Selling of parts of business not an option according to Rolls-Royce's CEO Warren East

Rolls-Royce cuts costs to avoid sell-off

Struggling aerospace firm Rolls-Royce hopes reducing operations cost could help save it from having to sell parts of its business. 

Measures outlined by the group’s CEO Warren East are expected to save between £150m and £200m annually. In addition to cutting the previously announced 3,600 jobs, the firm will also axe some of its managerial staff.

The measures proposed to stakeholders will involve simplifying processes and systems, which according to East, had become "bloated" over "many, many years".

The CEO refused to elaborate on how many jobs will actually be lost and said the firm will reveal further details with its full-year results in February.

Having cut its profit estimates for the fifth time in less than two years earlier this month, Rolls-Royce hopes the measures will help the firm survive the current crisis intact.

"The notion that we're going to sell big chunks is just wrong," East said after US activist shareholder ValueAct, doubled its stake in the firm to around 10 per cent last week.

ValueAct, according to reports, wants Rolls-Royce to focus on its main aero-engine business, which accounts for almost half of profits, and sell its marine engine division.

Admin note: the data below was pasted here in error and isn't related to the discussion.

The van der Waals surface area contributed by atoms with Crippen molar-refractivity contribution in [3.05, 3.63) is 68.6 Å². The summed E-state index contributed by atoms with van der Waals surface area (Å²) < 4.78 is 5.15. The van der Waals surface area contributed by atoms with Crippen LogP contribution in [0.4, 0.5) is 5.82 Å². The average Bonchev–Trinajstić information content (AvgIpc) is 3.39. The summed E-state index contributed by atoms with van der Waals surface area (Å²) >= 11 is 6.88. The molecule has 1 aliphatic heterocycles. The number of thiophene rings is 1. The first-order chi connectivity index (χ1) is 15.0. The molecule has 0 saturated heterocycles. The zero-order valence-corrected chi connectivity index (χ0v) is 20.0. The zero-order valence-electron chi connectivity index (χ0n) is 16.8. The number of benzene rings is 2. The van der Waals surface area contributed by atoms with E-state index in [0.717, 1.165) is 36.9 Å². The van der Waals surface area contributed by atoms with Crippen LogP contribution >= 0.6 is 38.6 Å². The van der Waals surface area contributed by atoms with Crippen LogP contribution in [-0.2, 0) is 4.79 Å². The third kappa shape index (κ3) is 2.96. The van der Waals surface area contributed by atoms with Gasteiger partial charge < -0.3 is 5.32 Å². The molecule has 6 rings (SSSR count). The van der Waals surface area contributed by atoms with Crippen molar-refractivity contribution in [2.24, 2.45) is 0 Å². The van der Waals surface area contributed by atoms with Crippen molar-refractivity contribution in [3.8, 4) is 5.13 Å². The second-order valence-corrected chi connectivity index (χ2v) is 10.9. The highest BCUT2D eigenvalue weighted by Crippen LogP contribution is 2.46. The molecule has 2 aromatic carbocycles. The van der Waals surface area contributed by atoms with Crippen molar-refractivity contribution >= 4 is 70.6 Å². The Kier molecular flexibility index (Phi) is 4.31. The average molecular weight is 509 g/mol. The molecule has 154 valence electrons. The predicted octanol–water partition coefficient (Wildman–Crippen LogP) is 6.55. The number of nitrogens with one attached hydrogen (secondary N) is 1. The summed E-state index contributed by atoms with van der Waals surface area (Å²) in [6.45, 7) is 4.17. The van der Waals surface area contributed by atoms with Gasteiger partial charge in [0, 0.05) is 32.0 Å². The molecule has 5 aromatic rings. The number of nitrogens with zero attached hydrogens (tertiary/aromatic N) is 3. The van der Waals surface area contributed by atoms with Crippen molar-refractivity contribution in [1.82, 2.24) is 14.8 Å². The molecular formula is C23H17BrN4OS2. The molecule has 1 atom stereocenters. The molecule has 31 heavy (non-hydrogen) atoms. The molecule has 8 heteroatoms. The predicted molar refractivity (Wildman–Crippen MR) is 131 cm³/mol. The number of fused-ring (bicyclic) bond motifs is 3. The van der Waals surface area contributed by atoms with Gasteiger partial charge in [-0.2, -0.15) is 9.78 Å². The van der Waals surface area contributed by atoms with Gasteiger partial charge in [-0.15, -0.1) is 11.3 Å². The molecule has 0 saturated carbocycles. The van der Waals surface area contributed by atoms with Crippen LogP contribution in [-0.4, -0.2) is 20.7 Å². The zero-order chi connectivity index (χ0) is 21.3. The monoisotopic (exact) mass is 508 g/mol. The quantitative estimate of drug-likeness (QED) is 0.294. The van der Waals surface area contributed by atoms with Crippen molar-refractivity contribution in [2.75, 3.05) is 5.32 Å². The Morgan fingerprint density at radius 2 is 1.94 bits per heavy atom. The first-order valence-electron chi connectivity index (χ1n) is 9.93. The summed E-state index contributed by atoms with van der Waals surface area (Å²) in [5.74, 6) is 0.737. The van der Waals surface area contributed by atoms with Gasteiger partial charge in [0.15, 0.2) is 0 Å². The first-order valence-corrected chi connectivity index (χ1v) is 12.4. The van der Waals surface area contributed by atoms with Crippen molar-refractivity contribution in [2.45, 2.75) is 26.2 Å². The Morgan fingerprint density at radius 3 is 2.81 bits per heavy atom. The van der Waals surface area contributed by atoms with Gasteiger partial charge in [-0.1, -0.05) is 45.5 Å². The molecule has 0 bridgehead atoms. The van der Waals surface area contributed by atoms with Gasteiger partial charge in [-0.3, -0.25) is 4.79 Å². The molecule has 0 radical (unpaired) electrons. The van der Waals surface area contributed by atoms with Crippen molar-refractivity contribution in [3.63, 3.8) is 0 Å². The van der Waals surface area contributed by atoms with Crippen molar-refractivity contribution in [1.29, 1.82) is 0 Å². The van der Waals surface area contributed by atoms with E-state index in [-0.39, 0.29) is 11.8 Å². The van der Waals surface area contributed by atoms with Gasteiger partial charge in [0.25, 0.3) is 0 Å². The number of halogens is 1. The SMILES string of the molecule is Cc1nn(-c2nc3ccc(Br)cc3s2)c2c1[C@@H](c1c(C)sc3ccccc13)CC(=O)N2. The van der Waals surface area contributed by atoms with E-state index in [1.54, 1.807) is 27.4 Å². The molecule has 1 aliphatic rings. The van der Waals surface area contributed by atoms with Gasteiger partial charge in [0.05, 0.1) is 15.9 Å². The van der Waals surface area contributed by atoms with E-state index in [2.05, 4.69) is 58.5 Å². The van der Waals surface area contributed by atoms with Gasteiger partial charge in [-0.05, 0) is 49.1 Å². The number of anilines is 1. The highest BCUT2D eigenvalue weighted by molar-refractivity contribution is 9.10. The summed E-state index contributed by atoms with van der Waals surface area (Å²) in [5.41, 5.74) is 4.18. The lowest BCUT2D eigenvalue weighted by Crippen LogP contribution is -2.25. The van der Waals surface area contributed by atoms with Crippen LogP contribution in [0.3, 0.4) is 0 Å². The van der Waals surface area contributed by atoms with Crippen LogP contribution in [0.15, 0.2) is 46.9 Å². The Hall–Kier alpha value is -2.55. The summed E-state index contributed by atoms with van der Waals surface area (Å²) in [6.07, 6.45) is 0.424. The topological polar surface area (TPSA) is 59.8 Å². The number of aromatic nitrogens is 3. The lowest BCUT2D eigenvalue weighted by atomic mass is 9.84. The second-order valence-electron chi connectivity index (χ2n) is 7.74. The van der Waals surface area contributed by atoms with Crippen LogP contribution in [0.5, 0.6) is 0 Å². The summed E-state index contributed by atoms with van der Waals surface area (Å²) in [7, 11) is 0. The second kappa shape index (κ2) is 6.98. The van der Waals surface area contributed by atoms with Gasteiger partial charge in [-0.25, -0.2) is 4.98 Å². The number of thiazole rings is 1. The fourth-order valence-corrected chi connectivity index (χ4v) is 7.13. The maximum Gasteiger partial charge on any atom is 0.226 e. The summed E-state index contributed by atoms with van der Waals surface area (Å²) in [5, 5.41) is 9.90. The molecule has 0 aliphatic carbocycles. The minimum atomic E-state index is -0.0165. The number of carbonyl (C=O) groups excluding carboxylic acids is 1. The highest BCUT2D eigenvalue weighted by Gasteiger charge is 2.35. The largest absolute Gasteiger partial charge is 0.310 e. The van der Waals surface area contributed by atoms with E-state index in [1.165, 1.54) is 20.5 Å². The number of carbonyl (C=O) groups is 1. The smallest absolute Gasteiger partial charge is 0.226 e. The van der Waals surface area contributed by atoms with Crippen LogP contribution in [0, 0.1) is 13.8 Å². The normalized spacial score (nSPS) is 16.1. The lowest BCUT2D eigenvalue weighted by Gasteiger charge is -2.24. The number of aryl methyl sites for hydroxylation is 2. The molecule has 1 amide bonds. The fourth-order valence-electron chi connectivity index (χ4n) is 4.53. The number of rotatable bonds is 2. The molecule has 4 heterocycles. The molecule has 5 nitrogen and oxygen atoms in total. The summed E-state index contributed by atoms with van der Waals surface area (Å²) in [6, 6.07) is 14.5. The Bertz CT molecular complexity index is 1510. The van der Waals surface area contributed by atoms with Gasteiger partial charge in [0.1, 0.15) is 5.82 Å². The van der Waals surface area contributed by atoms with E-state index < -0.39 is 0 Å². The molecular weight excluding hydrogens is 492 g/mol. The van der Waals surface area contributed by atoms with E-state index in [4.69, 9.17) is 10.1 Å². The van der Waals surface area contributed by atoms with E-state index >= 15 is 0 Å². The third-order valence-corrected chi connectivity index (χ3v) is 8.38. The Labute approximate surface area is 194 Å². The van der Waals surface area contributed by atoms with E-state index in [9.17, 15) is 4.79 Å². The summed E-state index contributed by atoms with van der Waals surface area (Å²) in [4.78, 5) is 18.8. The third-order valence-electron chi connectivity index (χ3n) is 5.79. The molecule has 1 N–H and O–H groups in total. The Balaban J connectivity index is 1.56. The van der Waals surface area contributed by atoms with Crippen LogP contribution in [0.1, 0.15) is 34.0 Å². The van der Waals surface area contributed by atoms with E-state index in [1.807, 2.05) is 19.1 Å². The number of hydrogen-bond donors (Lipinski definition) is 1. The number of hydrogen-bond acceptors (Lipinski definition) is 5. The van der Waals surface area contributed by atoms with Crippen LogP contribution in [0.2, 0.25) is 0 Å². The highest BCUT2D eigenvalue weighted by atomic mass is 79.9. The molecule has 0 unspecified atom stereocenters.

The marine business in particular has been affected by the ongoing oil price crisis, which has seen demand for Rolls-Royce’s technology from its oil and gas customers plummet. The firm’s major profit driver, the jet engine-making aerospace division, has also been affected due to airliners upgrading their fleets and phasing out older aircraft, therefore needing less servicing and spare parts for older engines.

Rolls-Royce chairman Ian Davis said the company’s board was behind East’s plan.

The firm employs 25,000 people in the UK and a total of 55,000 worldwide. It has said that it will present its new medium-term targets to the market in 12 to 18 months.

The firm's shares were up three per cent today, with investors betting it may benefit from an increase in defence spending as a result of the Chancellor's Autumn Statement on Wednesday. The stock price has fallen by almost a third since the start of the year.

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